Ninth Vermont Regimental as-o. latlon
will be held In Hurllngto-i .m Friday,
The business meeting will .be he'd nt
1 i o'clock In the rooms ..f S'nnnnrd
Post, G. A P.., Rtnnnard Memnnnl hall,
on the ea.st side of city hnll Kp.are.
At the close of the Piloting a special
trolley enr will ronvev the nicmhris of
ihe association and InUteil guests t Fort
Ethnn llcn, where the f)th I. S envnlrv.
Col. T. W Jones commanding, will tender
a review In their honor, following wblch
thev will be sbe,wn ahout the post, anil
Inter will 'lt tin .amp of the F'rst
regiment. Vermont N'ntlon.il Guard, ad
joining Fort Ethnn M'en, where thev v III
witness the dress parade of the regiment
at C:(il p. m. The . omcides and fi 'ends
will then return m Burlington for the
banquet, to be served b Ihe Woman's
Relief Corps In Stnnnnrd Memorial hnll
at 7:.VI o'clock. Immediately following the
banquet Informal lemnrks will be tnad
by the veterans nnd Invited gnet.
Comrade John A. Mead, Governor of
Vermont, Robert Roberts, mayor of Bur
lington, nnd other distinguished people
bavobeen Invited to he present, nnd everv
effort will bn mndn to have the reunion
a most enjnvable one Let each comrade
attend, If possible, with hK famllv
Member!, are requested to not fv O'c
secretary If they expect to be present,
nnd the number of friends uceompanx in A
A small number of the Ninth Vermont
regimental badges still remain nt a cot
of fl.25 each, and such members as desire
enn obtain the same b npplvlng to the
soeretary nf the association.
Application hns been made tor renucee
By order of
EDWARD H RIPLEY, President.
ALBERT A NILES, Sccrot.irv,
Stato papers please copy.
Tempernliirr Silently ,oe nnd Pri
eliiltnllnii n Little lielou Nnvnml,
local Forecaster John K. Hooper of
tho 1'nlted Stnte.s weather buieau re
peats 11 mean temperature for August of
OS degiees, the normal for thn month be
lug ilG degrees. The highest temperature
wns W ilegrens on the 1st and the lowest
wns 17 degrees on the 31st. The greatest
dally range was 31 degreos 011 the lltth
it 1 11I the least dally range was 7 degrees,
on the "Mb. The precipitation amounted
tei 3.M luche.e, tho mutual for the month
being I (II Inches. The prevailing wind
was from the suulh, the total movement
7,4i7? miles, the nveragu hourly velocity 10
miles, and the minimum velocity 3D miles
per hour, from 'he south on the S2nd Thn
mouth was made up of 11 clear, S partly
cloudy and 1- cloudy das ltalu fell on
1 days uronih wero noted on the iiiih,
huh and Slnd, (.olar halos on the li.li.
21th nnd 31st, and thunderstorms occurred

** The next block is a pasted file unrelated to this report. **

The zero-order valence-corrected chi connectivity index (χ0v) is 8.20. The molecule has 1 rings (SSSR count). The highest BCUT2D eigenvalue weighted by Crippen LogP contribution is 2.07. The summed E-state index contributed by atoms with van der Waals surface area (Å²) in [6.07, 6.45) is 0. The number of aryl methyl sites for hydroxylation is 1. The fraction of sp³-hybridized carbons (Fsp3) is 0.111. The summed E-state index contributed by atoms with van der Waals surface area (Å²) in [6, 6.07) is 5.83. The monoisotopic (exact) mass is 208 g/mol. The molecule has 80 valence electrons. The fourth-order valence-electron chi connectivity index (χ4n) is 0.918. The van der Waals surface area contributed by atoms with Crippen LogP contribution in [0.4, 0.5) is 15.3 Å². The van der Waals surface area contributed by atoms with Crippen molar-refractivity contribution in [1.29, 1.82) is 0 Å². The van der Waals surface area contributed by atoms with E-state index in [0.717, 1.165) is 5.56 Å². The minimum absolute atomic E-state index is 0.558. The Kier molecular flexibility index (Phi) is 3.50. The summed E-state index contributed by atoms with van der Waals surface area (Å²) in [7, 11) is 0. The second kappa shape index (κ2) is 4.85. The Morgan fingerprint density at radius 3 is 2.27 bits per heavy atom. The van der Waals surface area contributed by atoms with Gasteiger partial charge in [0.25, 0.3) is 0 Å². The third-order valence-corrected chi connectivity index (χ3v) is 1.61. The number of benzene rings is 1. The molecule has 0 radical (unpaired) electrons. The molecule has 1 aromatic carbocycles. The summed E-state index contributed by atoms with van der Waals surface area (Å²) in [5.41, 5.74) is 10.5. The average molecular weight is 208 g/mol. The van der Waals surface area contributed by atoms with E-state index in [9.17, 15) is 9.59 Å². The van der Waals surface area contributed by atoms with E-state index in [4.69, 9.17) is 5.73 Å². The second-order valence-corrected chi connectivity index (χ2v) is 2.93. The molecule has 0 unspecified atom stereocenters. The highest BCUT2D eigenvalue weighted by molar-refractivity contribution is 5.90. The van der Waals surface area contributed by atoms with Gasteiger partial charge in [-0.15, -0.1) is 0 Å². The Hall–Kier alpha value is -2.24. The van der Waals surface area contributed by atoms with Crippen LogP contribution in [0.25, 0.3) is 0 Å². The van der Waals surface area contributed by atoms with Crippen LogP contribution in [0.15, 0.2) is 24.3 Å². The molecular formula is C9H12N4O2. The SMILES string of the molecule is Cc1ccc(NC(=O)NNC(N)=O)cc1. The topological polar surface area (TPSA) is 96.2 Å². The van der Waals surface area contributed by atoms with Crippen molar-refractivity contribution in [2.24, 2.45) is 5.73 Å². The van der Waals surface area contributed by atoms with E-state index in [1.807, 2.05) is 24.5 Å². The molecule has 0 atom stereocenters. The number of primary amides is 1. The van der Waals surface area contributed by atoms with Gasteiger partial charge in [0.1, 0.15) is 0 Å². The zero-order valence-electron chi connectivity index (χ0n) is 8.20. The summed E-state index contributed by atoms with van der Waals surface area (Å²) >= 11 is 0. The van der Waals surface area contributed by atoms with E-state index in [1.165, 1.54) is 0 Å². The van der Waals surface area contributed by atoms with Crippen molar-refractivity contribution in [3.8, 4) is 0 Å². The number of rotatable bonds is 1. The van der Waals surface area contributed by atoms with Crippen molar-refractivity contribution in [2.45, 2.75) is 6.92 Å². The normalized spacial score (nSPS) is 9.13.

oil the 6th, IMh, 18th nnd 2Sth. Tho per-
j celitoe of possible iiuo'ibs., .,uis f
Cinducted By the Jesuit Fathers
Oldest Catholic College In New England
Largest Catholic College in America
Healthy nnd benutiful location. Knsy rommiinipation by
rail from all parts. Holy Cross makes a specialty of tho classi
cal i'oiii'kc, whilo fui'iiishin courses in malhcmnl ics and thn
sciences and modern languages equal to the best. No special
commercial course. Tim collccre course comprises four years of
prescribed studies willi n few elective courses in tho liist year.
The completion of a four-year classical llict.li School course usual
ly lits a student fop entrance
Holy Cross PreparaSory School
VTliilo a vast majority of the students arc of colleen txrndn,
the institution has limited accommodation for preparatory stu
dents who have made Iwo years of classical High .School studies.
Xo younger students enn be accommodated at present.
Fail Term Regius
Bulletins setting iottli f ,l parttnuii
Information mailed on application m
Holy Cross f'oller.e.
WEDDED AT ST. PAUL'S.
I,. II. sjilpnimi mid 'IIni Murj Pal-
irhlac 'lorried Snturdny.
At St. Paul's 1'inifch Sat'iiday morn
ing nt 10 o'eb.' k l.erny II Shlp'nan ot
Berlin, N. II., and Miss Mary Edith
Pnltrldge, daughter of Mr nnd Mrs. G.
V. Pnttrldge of this city, were unite 1
n marriai-e by the lector, the- Rev.
Geoige Y. Bliss. The curate, the Rev.
A. C. Clarke, was In the ehmieel. The
bride was Klven In mnrrlnge by her
brother. Hanson Pnttrldge of .Minne
apolis. The bride was geiwned In crepe
incssnllne, cut en trnlne. nnd riehlv
embroidered. Stio wore a veil nnd enr
rieel a shower bouquet of white sweet
pens and 1 11 1 lost f tho valley The maid
of honor, b"r sister, Miss Blanche Pat
i ridge, wore yellow satin, trimmed
with chiffon, nnd n black picture, hat
with willow plumes. She carried a
bouquet of yellow daisies.
The bridesmaids were the Mioses
Margaret Shnnlev and Margaret Mil